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Long-read sequencing technology indicates genome-wide effects of non-B DNA on polymerization speed and error rate

By Wilfried M. Guiblet, Marzia A. Cremona, Monika Cechova, Robert S. Harris, Iva Kejnovska, Eduard Kejnovsky, Kristin Eckert, Francesca Chiaromonte, Kateryna Makova

Posted 21 Dec 2017
bioRxiv DOI: 10.1101/237461 (published DOI: 10.1101/gr.241257.118)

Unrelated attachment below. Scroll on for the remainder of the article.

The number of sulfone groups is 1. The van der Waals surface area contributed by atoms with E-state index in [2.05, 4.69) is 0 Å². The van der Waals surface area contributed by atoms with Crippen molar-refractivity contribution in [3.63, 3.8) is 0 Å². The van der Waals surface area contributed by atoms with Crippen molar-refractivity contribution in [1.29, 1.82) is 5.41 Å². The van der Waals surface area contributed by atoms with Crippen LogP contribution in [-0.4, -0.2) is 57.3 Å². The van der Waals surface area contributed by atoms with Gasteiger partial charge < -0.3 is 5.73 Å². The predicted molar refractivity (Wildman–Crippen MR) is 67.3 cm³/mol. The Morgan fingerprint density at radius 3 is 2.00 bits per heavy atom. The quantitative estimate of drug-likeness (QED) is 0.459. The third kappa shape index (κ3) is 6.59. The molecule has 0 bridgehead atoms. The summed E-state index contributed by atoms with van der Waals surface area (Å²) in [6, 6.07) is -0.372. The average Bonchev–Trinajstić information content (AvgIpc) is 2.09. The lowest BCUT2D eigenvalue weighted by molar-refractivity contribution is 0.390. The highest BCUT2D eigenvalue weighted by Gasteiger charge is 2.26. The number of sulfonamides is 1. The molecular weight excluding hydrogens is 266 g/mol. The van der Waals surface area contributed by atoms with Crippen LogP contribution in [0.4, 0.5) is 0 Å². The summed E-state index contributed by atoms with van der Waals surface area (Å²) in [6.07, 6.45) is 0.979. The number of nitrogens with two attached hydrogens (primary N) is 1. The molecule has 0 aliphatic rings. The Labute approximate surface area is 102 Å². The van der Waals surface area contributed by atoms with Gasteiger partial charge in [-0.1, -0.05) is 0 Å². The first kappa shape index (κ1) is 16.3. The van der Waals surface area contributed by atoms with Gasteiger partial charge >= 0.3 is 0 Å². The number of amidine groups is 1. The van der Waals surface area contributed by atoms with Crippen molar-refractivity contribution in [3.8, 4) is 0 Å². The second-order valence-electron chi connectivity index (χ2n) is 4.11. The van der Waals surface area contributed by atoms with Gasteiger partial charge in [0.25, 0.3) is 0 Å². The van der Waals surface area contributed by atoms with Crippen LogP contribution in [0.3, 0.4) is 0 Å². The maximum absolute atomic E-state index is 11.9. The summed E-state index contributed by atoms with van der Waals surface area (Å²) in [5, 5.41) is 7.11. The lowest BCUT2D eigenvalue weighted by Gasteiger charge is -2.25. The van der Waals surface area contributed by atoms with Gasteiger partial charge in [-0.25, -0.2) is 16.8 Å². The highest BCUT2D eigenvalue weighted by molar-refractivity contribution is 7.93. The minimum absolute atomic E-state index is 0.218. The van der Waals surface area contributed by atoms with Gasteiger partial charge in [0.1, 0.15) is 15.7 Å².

DNA conformation may deviate from the classical B-form in ~13% of the human genome. Non-B DNA regulates many cellular processes; however, its effects on DNA polymerization speed and accuracy have not been investigated genome-wide. Such an inquiry is critical for understanding neurological diseases and cancer genome instability. Here we present the first simultaneous examination of DNA polymerization kinetics and errors in the human genome sequenced with Single-Molecule-Real-Time technology. We show that polymerization speed differs between non-B and B-DNA: it decelerates at G-quadruplexes and fluctuates periodically at disease-causing tandem repeats. Analyzing polymerization kinetics profiles, we predict and validate experimentally non-B DNA formation for a novel motif. We demonstrate that several non-B motifs affect sequencing errors (e.g., G-quadruplexes increase error rates) and that sequencing errors are positively associated with polymerase slowdown. Finally, we show that highly divergent G4 motifs have pronounced polymerization slowdown and high sequencing error rates, suggesting similar mechanisms for sequencing errors and germline mutations.

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